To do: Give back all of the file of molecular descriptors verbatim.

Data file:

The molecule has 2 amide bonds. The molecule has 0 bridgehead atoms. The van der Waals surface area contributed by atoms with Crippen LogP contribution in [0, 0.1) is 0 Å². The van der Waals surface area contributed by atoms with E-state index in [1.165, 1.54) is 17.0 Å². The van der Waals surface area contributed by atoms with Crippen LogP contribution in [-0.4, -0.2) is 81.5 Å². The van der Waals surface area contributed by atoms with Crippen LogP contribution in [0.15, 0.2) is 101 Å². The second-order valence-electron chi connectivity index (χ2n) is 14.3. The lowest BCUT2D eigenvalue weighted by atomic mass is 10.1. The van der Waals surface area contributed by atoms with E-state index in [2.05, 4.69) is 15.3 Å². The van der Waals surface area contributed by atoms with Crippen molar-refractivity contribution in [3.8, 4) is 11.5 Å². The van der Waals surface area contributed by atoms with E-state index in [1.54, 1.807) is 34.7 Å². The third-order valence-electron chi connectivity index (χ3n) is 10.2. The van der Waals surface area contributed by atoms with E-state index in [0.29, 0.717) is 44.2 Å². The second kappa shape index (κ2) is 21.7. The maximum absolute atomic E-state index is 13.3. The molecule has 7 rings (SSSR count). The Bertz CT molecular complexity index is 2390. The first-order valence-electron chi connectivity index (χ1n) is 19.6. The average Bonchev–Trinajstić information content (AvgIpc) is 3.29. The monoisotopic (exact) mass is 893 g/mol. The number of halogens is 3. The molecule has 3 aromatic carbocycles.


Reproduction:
The molecule has 2 amide bonds. The molecule has 0 bridgehead atoms. The van der Waals surface area contributed by atoms with Crippen LogP contribution in [0, 0.1) is 0 Å². The van der Waals surface area contributed by atoms with E-state index in [1.165, 1.54) is 17.0 Å². The van der Waals surface area contributed by atoms with Crippen LogP contribution in [-0.4, -0.2) is 81.5 Å². The van der Waals surface area contributed by atoms with Crippen LogP contribution in [0.15, 0.2) is 101 Å². The second-order valence-electron chi connectivity index (χ2n) is 14.3. The lowest BCUT2D eigenvalue weighted by atomic mass is 10.1. The van der Waals surface area contributed by atoms with E-state index in [2.05, 4.69) is 15.3 Å². The van der Waals surface area contributed by atoms with Crippen molar-refractivity contribution in [3.8, 4) is 11.5 Å². The van der Waals surface area contributed by atoms with E-state index in [1.54, 1.807) is 34.7 Å². The third-order valence-electron chi connectivity index (χ3n) is 10.2. The van der Waals surface area contributed by atoms with E-state index in [0.29, 0.717) is 44.2 Å². The second kappa shape index (κ2) is 21.7. The maximum absolute atomic E-state index is 13.3. The molecule has 7 rings (SSSR count). The Bertz CT molecular complexity index is 2390. The first-order valence-electron chi connectivity index (χ1n) is 19.6. The average Bonchev–Trinajstić information content (AvgIpc) is 3.29. The monoisotopic (exact) mass is 893 g/mol. The number of halogens is 3. The molecule has 3 aromatic carbocycles.